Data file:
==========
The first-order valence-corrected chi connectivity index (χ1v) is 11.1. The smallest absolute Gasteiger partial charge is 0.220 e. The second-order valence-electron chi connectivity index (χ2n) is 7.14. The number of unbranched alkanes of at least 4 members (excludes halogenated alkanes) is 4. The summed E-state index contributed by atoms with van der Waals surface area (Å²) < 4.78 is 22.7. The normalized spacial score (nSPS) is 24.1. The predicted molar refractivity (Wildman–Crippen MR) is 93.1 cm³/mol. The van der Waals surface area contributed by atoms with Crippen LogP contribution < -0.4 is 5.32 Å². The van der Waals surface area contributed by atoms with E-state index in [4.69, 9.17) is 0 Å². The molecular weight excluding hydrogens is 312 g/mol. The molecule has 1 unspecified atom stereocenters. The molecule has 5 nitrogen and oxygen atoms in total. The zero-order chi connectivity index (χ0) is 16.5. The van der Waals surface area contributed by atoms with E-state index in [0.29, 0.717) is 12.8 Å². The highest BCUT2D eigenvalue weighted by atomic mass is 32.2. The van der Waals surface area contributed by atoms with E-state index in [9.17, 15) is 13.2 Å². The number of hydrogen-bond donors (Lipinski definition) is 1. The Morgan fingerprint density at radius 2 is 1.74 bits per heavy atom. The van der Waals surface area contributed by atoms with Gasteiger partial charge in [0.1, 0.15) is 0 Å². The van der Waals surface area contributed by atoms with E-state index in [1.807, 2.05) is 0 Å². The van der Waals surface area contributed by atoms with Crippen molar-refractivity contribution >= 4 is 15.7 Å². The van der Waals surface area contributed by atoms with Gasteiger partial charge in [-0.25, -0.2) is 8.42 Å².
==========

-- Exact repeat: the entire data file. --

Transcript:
The first-order valence-corrected chi connectivity index (χ1v) is 11.1. The smallest absolute Gasteiger partial charge is 0.220 e. The second-order valence-electron chi connectivity index (χ2n) is 7.14. The number of unbranched alkanes of at least 4 members (excludes halogenated alkanes) is 4. The summed E-state index contributed by atoms with van der Waals surface area (Å²) < 4.78 is 22.7. The normalized spacial score (nSPS) is 24.1. The predicted molar refractivity (Wildman–Crippen MR) is 93.1 cm³/mol. The van der Waals surface area contributed by atoms with Crippen LogP contribution < -0.4 is 5.32 Å². The van der Waals surface area contributed by atoms with E-state index in [4.69, 9.17) is 0 Å². The molecular weight excluding hydrogens is 312 g/mol. The molecule has 1 unspecified atom stereocenters. The molecule has 5 nitrogen and oxygen atoms in total. The zero-order chi connectivity index (χ0) is 16.5. The van der Waals surface area contributed by atoms with E-state index in [0.29, 0.717) is 12.8 Å². The highest BCUT2D eigenvalue weighted by atomic mass is 32.2. The van der Waals surface area contributed by atoms with E-state index in [9.17, 15) is 13.2 Å². The number of hydrogen-bond donors (Lipinski definition) is 1. The Morgan fingerprint density at radius 2 is 1.74 bits per heavy atom. The van der Waals surface area contributed by atoms with Gasteiger partial charge in [0.1, 0.15) is 0 Å². The van der Waals surface area contributed by atoms with E-state index in [1.807, 2.05) is 0 Å². The van der Waals surface area contributed by atoms with Crippen molar-refractivity contribution >= 4 is 15.7 Å². The van der Waals surface area contributed by atoms with Gasteiger partial charge in [-0.25, -0.2) is 8.42 Å².